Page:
Apparently, the author of this short novel, Susan Hill, has recently begun a relationship with another woman, having been married. The subject matter of From The Heart, then, might in some way be pressing for her as a result of her own circumstances. It tells the story of Olive, a young girl in the 1950s (I think), who experiences a kind of awakening in a repressive, intolerant era. Many things happen in a few years for Olive, but she is well drawn and likeable, and the ending is particularly good! Oddly, though, for a novel about awakening sexuality, there is very little actual sex, as though the repression of the era has somehow exerted itself upon Hill’s writing. In fact, she is rather coy about sex altogether, and this surprised me, as the rest of her writing is so acutely observant and true to life. The book itself is rather lovely – a neat, small hardback with a cover rather like the gorgeous Persephone Press novels, based on a 1950s fabric print by designer Ruth Adler Schnee. If you enjoyed Patricia Highsmith’s Carol, then this is broadly similar, though quieter, I feel.
As my gardening post made clear, there’s nothing like a new notebook! And this will be an interesting one. A psychologist friend was extolling the benefits of a gratitude journal to me the other day: though it sounds a bit new-aged, the friend is a sarky cynic like me, so I tend to take her ideas seriously and thought I’d give this a go. You can read about a journalist’s exploration of the gratitude journal phenomenon here: http://www.telegraph.co.uk/women/womens-health/11706352/Gratitude-the-latest-self-help-trend-that-could-change-your-life.html
The idea is that, at the end of each day, you simply write down three things that you’re thankful for. I’m not promising to do this every day, or to blog about it much, even (other people’s gratitude sounds so smug! The world is in political turmoil!), but I am interested to see if I experience greater contentment and better sleep (both are promised by gratitude advocates). So, we shall see 🙂
To start me off, I am grateful for this simple, lovely near view:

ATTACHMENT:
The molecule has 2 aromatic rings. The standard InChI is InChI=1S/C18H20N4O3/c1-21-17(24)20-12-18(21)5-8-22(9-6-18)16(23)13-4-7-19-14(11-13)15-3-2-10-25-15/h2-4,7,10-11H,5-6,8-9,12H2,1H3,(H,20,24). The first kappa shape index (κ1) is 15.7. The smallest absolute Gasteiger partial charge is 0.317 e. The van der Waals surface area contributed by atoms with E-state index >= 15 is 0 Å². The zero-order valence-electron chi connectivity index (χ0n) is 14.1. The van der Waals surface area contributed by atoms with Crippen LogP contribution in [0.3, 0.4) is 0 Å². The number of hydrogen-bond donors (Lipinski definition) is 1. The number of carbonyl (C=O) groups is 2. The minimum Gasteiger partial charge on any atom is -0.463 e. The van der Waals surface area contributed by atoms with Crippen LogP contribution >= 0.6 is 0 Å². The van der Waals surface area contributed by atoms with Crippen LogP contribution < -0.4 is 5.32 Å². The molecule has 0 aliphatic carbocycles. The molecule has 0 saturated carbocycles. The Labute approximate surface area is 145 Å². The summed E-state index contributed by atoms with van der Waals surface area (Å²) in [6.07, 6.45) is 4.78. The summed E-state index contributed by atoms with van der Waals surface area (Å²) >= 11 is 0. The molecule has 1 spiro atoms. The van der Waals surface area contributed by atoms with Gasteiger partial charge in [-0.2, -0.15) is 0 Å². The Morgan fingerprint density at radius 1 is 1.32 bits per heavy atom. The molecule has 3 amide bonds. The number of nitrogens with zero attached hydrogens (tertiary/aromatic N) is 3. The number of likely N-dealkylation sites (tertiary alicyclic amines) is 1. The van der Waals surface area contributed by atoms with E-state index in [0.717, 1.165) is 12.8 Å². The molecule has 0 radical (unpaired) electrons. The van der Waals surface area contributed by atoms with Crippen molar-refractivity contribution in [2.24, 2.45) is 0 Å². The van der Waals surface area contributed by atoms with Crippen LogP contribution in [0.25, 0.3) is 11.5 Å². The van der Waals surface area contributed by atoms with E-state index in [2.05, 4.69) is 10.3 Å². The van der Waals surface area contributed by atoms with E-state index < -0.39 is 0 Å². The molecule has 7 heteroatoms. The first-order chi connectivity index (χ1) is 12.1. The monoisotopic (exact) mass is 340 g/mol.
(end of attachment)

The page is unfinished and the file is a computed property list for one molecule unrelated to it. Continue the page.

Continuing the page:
2: I had a lovely coffee with a friend yesterday. We don’t meet often, but we have lots of interests in common and I always feel cheery and invigorated when I’ve seen her. Her blog is here: https://liveworkcoaching.wordpress.com
3: the sun is out!
This was taken a week ago, on a weekend trip to the North Norfolk coast. The view in the distance is of Castle Acre, near Swaffham. The castle is now a ring of stone walls on a small hill, but the priory (an English Heritage site) is fantastic: visitors can go upstairs and look over the fields and to the castle, enjoying a view that can’t have changed much over hundreds of years.
On the way to the coast, I stopped at the Sharrington strawberry stall (on the road from Fakenham to Holt; the A148). I have bought these local strawberries before at other shops, but never stopped at the stall. My arms full of strawberries and the toddler, I didn’t get to take a picture, but the strawberries were FANTASTIC. Oh, and we bought some jam, too, and there were lots of vegetables for sale too, which I didn’t expect as you can’t see them from the road!
Best of all, Cromer beach looked like this:
We had a great break, just doing the old-school things: eating strawberries and ice-cream, digging in the sand and looking for crabs. It seems strange to be writing about this, given the events we’ve had in Manchester and London, but it is perhaps good to remember that life involves these things, still, too.
This is what happens after too many trawls of Pinterest: gardening becomes a delicious set of purchases of books, notebooks and pens, rather than an actual trip into the garden. Still, our roses have thrived on neglect; my partner was given these tea glasses used as vases at a wedding this weekend so they’re perfect for our flowers:
And we have been cooking! These Danish pastries tasted fab and were very, very easy to make from a recipe in the Tesco magazine, which you can find here: https://issuu.com/tesco_magazine/docs/2017_tesco_march_issue_complete_hr_/77